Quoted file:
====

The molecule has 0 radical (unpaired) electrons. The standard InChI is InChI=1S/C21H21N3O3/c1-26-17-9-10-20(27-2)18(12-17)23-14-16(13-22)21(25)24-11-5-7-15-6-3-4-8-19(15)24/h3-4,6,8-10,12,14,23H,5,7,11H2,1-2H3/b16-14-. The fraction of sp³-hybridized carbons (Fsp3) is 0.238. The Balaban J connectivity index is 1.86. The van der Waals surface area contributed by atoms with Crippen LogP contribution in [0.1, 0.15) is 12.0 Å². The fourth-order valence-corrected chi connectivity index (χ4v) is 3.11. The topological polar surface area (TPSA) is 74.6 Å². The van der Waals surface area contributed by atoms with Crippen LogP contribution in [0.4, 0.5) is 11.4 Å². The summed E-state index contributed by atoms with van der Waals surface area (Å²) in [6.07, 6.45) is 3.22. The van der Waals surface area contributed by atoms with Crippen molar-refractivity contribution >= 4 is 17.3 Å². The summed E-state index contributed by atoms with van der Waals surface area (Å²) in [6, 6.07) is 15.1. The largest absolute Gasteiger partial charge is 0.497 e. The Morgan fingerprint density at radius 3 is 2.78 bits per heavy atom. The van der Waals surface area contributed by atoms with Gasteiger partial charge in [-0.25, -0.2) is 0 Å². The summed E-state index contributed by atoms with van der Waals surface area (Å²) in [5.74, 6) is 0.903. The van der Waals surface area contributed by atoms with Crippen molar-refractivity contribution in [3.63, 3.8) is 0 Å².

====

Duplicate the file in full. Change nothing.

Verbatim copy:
The molecule has 0 radical (unpaired) electrons. The standard InChI is InChI=1S/C21H21N3O3/c1-26-17-9-10-20(27-2)18(12-17)23-14-16(13-22)21(25)24-11-5-7-15-6-3-4-8-19(15)24/h3-4,6,8-10,12,14,23H,5,7,11H2,1-2H3/b16-14-. The fraction of sp³-hybridized carbons (Fsp3) is 0.238. The Balaban J connectivity index is 1.86. The van der Waals surface area contributed by atoms with Crippen LogP contribution in [0.1, 0.15) is 12.0 Å². The fourth-order valence-corrected chi connectivity index (χ4v) is 3.11. The topological polar surface area (TPSA) is 74.6 Å². The van der Waals surface area contributed by atoms with Crippen LogP contribution in [0.4, 0.5) is 11.4 Å². The summed E-state index contributed by atoms with van der Waals surface area (Å²) in [6.07, 6.45) is 3.22. The van der Waals surface area contributed by atoms with Crippen molar-refractivity contribution >= 4 is 17.3 Å². The summed E-state index contributed by atoms with van der Waals surface area (Å²) in [6, 6.07) is 15.1. The largest absolute Gasteiger partial charge is 0.497 e. The Morgan fingerprint density at radius 3 is 2.78 bits per heavy atom. The van der Waals surface area contributed by atoms with Gasteiger partial charge in [-0.25, -0.2) is 0 Å². The summed E-state index contributed by atoms with van der Waals surface area (Å²) in [5.74, 6) is 0.903. The van der Waals surface area contributed by atoms with Crippen molar-refractivity contribution in [3.63, 3.8) is 0 Å².